Poor Married Man


“Poor Married Man,” Appalachian State University Libraries Digital Collections, accessed July 5, 2022, https://omeka.library.appstate.edu/items/show/31792.

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Poor Married Man


One leaf typewritten in blue ink on the front side. The document is in good physical condition. The document was laminated. There is lamination-related creasing on the document. The upper left corner and the upper right corner were folded into the laminate. There is a minor tear at the upper left edge. There is a minor tear at the left lower edge. There is a minor tear at the upper right edge. There is acid-related staining at the upper left edge. The document was folded horizontally into thirds, possibly for mailing. The informant citation is handwritten in pencil at the upper right corner.


Folk songs, American -- North Carolina Marriage -- Songs and music Husbands -- Songs and music Mothers-in-law -- Songs and music


W. L. Eury Appalachian Collection, Appalachian State University

Date Created



I. G. Greer


The images and audio files contained in the "So Mote It Ever Be: The Folksong Heritage of North Carolina's Northern Blue Ridge Mountains" collection are available for free personal, non-commercial, and educational use, provided that proper citation is used (e.g. I. G. Greer/W. Amos Abrams Manuscript Files Series, Folksong Files Subseries. W. L. Eury Appalachian Collection. Special Collections. Appalachian State University, Boone, NC). Any commercial use of the materials without the written permission of Appalachian State University is strictly prohibited. Please contact the Appalachian State University W. L. Eury Appalachian Collection with specific questions or with requests for further information.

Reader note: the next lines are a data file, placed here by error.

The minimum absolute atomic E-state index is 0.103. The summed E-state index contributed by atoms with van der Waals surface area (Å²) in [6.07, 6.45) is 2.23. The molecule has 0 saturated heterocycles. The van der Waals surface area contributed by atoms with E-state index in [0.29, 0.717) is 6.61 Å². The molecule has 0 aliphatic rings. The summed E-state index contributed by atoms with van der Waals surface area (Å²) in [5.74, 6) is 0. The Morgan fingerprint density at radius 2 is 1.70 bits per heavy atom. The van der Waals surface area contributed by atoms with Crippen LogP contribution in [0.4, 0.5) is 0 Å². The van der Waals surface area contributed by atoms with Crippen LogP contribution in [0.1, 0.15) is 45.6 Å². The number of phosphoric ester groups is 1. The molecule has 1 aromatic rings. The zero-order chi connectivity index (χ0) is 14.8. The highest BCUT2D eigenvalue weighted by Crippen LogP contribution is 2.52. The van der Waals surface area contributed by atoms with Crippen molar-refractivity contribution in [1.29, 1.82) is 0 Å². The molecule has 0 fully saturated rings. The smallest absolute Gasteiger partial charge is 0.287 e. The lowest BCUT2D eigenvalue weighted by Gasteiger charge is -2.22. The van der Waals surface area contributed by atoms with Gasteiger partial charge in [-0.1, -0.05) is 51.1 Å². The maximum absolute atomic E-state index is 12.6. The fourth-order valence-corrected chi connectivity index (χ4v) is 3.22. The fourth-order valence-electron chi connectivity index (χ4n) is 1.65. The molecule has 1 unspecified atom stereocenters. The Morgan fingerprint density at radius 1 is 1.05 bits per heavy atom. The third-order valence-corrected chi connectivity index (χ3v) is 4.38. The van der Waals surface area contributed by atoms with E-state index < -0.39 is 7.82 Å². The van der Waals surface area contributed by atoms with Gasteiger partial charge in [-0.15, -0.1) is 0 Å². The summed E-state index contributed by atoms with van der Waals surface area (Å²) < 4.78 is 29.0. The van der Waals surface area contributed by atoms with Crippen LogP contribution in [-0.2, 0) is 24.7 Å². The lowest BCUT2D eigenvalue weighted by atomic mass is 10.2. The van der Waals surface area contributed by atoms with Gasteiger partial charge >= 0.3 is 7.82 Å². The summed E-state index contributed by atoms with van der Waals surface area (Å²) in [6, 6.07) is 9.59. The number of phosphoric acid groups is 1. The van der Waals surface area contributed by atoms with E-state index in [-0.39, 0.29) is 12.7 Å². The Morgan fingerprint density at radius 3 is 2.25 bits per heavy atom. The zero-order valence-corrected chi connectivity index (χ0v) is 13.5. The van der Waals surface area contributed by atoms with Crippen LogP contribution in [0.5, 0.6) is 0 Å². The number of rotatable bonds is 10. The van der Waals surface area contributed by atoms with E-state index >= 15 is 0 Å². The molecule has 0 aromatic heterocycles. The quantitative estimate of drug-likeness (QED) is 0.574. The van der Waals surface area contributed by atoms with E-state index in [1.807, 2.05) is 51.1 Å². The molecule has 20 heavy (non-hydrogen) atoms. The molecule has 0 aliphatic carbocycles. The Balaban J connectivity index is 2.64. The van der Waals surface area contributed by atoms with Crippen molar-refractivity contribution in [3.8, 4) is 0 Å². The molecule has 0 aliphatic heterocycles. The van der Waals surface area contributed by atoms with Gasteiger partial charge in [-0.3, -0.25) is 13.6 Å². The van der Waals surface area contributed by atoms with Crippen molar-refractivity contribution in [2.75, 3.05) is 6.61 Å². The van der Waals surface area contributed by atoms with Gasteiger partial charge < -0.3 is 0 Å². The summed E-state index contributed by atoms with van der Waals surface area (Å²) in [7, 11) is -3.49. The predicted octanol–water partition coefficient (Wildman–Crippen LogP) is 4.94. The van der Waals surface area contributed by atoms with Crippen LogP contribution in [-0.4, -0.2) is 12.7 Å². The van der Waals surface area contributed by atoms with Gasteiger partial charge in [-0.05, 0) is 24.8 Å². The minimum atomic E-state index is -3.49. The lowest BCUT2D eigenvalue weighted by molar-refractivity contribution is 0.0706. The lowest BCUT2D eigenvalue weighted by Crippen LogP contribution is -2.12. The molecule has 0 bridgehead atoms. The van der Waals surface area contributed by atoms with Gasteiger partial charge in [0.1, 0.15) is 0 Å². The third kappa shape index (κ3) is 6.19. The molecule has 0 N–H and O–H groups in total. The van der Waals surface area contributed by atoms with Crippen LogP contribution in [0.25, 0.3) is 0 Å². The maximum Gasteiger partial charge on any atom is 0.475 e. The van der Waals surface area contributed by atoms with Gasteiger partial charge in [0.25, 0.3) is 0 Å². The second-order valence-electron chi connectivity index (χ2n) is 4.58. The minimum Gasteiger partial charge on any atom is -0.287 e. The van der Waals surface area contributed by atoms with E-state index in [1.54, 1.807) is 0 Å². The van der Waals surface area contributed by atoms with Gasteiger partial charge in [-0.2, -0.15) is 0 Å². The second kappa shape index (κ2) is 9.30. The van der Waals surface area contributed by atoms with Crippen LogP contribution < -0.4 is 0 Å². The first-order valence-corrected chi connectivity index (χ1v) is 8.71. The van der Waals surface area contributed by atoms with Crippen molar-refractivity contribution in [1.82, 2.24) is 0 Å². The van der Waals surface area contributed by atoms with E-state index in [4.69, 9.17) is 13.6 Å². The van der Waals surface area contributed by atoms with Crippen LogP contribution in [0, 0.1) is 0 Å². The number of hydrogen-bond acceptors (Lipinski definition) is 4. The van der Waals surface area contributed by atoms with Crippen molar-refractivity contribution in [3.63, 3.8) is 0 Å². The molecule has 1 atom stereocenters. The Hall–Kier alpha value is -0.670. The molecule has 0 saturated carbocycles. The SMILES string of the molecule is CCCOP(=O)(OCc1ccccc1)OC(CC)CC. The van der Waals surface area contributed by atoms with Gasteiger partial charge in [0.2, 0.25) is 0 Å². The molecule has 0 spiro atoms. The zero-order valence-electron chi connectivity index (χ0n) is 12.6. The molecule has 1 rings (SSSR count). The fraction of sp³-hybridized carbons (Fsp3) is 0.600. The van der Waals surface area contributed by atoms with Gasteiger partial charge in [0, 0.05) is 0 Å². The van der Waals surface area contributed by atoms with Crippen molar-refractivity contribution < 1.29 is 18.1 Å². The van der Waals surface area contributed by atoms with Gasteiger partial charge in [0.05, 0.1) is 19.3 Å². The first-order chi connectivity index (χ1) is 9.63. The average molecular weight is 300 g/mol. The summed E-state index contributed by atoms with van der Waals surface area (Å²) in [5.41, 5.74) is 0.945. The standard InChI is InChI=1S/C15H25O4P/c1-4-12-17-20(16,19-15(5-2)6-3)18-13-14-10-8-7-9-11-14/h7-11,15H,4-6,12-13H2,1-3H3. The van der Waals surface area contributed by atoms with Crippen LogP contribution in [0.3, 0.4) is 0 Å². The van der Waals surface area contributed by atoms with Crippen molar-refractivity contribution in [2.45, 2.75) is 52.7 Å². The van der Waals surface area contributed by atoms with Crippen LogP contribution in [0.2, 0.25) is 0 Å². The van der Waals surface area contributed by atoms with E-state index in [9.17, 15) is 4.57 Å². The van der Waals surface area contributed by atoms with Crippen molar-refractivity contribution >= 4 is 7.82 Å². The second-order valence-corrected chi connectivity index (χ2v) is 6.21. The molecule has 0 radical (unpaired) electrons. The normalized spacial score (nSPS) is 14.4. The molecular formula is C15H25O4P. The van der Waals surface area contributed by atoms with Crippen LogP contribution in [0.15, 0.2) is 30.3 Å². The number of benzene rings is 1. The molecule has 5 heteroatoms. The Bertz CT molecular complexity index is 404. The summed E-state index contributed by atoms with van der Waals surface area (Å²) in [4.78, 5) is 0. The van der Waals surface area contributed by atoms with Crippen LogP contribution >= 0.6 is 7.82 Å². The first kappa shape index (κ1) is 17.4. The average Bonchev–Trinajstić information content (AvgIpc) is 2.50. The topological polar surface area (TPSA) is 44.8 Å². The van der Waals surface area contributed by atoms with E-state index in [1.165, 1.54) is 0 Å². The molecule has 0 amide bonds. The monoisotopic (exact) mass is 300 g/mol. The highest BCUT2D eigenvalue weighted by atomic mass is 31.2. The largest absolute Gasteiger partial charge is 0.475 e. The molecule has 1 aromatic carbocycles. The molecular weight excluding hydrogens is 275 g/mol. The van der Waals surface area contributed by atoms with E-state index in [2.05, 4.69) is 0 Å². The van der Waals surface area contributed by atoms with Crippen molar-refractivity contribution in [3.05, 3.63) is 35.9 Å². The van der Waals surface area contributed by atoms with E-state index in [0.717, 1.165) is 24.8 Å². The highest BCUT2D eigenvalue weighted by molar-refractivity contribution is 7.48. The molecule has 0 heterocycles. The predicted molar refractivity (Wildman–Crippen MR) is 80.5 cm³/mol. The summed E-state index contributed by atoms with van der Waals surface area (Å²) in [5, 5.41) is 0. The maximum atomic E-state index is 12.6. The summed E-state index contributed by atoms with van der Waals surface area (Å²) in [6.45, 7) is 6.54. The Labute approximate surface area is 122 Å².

Jan. 15, 1926
Hamp Greer

The Poor Married Man

You may talk of the joys of the sweet honey-moon,
I’ll agree they are nice while they last,
But in most every case they are over too soon,
And numbered with the things of the past,
The trials and the troubles are sure to begin,
Although you may do what you can,
You’ll wish you were out of the clatter and the din,
That follows the poor married man.

Chorus - -

With the racket and the muss, the trouble and the fuss,
His face all haggard and wan,
You can tell by his cloths where ever he goes,
That he is a poor married man.

He works all the day, and he tries to be gay,
Forgetting his worry and care,
He whistles it down as he goes thru the town,
Though his heart is full of despair,
His very last cent must be spent out for rent,
While at home there is Mollie and Dan,
Both crying for shoes, and it gives him the “blues”
To think he’s a poor marries man.

When he goes to bed with his poor tired head,
He lies on the edge of the rail,
The colic and the ccroup makes him jump up and whoop,
Like a dog with a can to his tail,
He must walk, he must talk, he must sing, he must rock,
He must run for the water and the fan
He must bounce, he must leap, he must do without sleep,
If he is a poor married man.

From his mother-in-law he gets nothing but jaw,
No matter how hard he may try,
To keep her in trim for she’ll light into him,
And all of his wishes defy,
He’s a fool, he’s a brute and he never can suit,
Though he does just the best that he can,
He had better be dead for it then could be said,
He’s at rest now a poor married man.

Classification Title

Poor Married Man

Document Title

The Poor Married Man

Geographic Location

Brownwood, Ashe County, North Carolina

Associated Date


Scholarly Classification

Brown, Folk Lyric - 309

Dimensions - Original

215 mm x 278 mm

Upload Date


File name


Transcription Date


Transcribed By

Leila E. Weinstein

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